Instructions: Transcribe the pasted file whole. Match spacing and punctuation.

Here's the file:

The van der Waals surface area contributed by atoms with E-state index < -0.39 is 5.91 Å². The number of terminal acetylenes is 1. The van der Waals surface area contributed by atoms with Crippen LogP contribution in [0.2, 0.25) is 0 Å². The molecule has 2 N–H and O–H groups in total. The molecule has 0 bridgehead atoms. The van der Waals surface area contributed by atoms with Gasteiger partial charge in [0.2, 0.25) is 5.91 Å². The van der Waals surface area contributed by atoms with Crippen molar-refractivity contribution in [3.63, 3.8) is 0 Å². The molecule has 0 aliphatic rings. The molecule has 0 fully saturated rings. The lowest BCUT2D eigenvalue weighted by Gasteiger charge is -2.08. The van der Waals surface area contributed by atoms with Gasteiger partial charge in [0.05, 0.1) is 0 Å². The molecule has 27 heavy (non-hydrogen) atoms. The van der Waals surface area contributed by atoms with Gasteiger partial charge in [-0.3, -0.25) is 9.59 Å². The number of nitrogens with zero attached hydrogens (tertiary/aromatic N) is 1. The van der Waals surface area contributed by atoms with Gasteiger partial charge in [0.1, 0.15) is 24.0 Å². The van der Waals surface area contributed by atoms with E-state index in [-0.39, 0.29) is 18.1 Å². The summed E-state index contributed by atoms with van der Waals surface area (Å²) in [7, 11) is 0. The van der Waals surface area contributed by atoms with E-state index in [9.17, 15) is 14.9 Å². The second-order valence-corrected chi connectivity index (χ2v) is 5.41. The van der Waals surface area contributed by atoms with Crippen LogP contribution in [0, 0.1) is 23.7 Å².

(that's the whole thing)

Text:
The van der Waals surface area contributed by atoms with E-state index < -0.39 is 5.91 Å². The number of terminal acetylenes is 1. The van der Waals surface area contributed by atoms with Crippen LogP contribution in [0.2, 0.25) is 0 Å². The molecule has 2 N–H and O–H groups in total. The molecule has 0 bridgehead atoms. The van der Waals surface area contributed by atoms with Gasteiger partial charge in [0.2, 0.25) is 5.91 Å². The van der Waals surface area contributed by atoms with Crippen molar-refractivity contribution in [3.63, 3.8) is 0 Å². The molecule has 0 aliphatic rings. The molecule has 0 fully saturated rings. The lowest BCUT2D eigenvalue weighted by Gasteiger charge is -2.08. The van der Waals surface area contributed by atoms with Gasteiger partial charge in [0.05, 0.1) is 0 Å². The molecule has 27 heavy (non-hydrogen) atoms. The van der Waals surface area contributed by atoms with Gasteiger partial charge in [-0.3, -0.25) is 9.59 Å². The number of nitrogens with zero attached hydrogens (tertiary/aromatic N) is 1. The van der Waals surface area contributed by atoms with Gasteiger partial charge in [0.1, 0.15) is 24.0 Å². The van der Waals surface area contributed by atoms with E-state index in [-0.39, 0.29) is 18.1 Å². The summed E-state index contributed by atoms with van der Waals surface area (Å²) in [7, 11) is 0. The van der Waals surface area contributed by atoms with E-state index in [9.17, 15) is 14.9 Å². The second-order valence-corrected chi connectivity index (χ2v) is 5.41. The van der Waals surface area contributed by atoms with Crippen LogP contribution in [0, 0.1) is 23.7 Å².